Pigments selectively absorb wavelengths of light. When white light strikes a pigment molecule, there are different processes that can lead to absorption. Conjugated systems of double bonds absorb light in some organic pigments.

Inorganic pigments may absorb light by electron transfer. For example, vermilion absorbs light, transferring an electron from the sulfur anion (S2-) to a metal cation (Hg2+). The charge-transfer complexes remove most colors of white light, reflecting or scattering back the remainder to appear as a certain color. Pigments absorb or subtract wavelengths and do not add to them like luminescent materials do.

The spectrum of the incident light affects the appearance of a pigment. So, for example, a pigment won't appear quite the same color under sunlight as it would under fluorescent lighting because a different range of wavelengths are left to be reflected or scattered. When the color of a pigment is represented, the lab light color used to take the measurement must be stated. Usually this is 6500 K (D65), which corresponds to the color temperature of sunlight.

The hue, saturation, and other properties of a pigment depend on other compounds that accompany it in products, such as binders or fillers. For example, if you purchase a color of paint, it will appear different depending on the formulation of the mixture. A pigment will look different depending on whether its final surface is glossy, matte, etc. The toxicity and stability of a pigment are also affected by other chemicals in a pigment suspension. This is of concern for tattoo inks and their carriers, among other applications. Many pigments are highly toxic in their own right (e.g., lead white, chrome green, molybdate orange, antimony white).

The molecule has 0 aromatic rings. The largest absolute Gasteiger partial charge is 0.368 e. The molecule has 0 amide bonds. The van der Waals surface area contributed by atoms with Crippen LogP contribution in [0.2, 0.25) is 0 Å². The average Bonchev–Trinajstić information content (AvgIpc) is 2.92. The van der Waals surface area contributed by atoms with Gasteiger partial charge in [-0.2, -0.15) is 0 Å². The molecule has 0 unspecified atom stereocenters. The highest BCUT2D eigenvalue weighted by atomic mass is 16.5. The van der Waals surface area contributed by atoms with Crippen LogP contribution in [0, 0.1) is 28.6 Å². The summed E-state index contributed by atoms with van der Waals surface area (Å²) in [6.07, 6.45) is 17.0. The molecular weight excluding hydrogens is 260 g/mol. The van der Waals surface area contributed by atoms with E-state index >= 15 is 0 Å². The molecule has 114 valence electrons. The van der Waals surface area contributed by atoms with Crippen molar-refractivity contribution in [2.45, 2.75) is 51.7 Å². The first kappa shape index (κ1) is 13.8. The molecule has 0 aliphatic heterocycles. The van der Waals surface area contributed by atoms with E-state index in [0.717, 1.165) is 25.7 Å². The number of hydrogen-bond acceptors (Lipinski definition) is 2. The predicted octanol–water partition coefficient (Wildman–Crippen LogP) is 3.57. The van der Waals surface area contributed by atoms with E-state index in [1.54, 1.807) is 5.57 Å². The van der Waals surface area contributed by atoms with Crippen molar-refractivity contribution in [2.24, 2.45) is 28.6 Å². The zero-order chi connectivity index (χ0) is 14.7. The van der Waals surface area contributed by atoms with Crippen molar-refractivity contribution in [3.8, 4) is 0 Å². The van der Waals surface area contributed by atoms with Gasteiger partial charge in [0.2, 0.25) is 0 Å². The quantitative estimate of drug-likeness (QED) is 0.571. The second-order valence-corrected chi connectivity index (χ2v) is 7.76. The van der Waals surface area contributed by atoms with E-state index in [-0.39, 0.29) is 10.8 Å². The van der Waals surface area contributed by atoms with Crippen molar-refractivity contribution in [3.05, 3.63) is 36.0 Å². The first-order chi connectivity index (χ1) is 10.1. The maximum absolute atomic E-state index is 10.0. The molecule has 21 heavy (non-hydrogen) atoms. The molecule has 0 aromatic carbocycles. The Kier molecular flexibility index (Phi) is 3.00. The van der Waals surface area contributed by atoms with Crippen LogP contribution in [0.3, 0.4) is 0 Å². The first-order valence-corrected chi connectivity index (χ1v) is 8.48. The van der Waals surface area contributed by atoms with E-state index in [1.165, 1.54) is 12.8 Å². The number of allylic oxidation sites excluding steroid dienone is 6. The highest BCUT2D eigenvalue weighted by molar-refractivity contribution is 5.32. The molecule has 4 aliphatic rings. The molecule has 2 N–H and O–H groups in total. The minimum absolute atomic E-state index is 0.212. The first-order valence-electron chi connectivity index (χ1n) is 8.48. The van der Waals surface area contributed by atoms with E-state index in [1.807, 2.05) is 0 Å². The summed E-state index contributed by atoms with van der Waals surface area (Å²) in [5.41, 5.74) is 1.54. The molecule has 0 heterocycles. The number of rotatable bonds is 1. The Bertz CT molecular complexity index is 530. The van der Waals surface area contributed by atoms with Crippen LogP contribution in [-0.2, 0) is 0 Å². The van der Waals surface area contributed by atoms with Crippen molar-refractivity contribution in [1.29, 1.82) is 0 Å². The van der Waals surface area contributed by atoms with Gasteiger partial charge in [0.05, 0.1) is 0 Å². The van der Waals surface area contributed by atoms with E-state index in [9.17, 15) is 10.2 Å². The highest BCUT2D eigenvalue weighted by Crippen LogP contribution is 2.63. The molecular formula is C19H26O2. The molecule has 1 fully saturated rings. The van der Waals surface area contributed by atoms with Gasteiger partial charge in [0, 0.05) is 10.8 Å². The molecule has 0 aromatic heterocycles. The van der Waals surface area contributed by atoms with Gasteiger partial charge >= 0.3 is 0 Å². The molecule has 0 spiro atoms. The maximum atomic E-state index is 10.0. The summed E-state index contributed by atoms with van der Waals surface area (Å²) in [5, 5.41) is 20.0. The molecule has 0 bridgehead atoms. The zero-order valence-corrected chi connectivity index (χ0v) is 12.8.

List of Important Pigments

Pigments may be classified according to whether they are organic or inorganic. Inorganic pigments may or may not be metal-based. Here is a list of some key pigments:

Metallic Pigments 
cadmium pigmentscadmium red, cadmium yellow, cadmium orange, cadmium green, cadmium sulfoselenide
chromium pigmentschrome yellow, viridian (chrome green)
cobalt pigmentscobalt blue, cobalt violet, cerulean blue, aureolin (cobalt yellow)
copper pigmentsazurite, Egyptian blue, malachite, Paris green, Han purple, Han blue, verigris, phthalocyanine green G, phthalocyanine blue BN
iron oxide pigmentsred ochre, Venetian red, Prussian blue, sanguine, caput mortuum, oxide red
lead pigmentsred lead, lead white, cremnitz white, Naples yellow, lead-tin yellow
manganese pigmentmanganese violet
mercury pigmentvermillion
titanium pigmentstitanium white, titanium black, titanium yellow, titanium beige
zinc pigmentszinc white, zinc ferrite
Other Inorganic Pigments 
carbon pigmentscarbon black, ivory black
clay earths (iron oxides) 
ultramarine pigments (lapis lazuli)ultramarine, ultramarine green
Organic Pigments 
biological pigmentsalizarin, alizarin crimson, gamboge, cochineal red, rose madder, indigo, Indian yellow, Tyrian purple
nonbiological organic pigmentsquinacridone, magenta, diarylide yellow, phthalo blue, phthalo green, red 170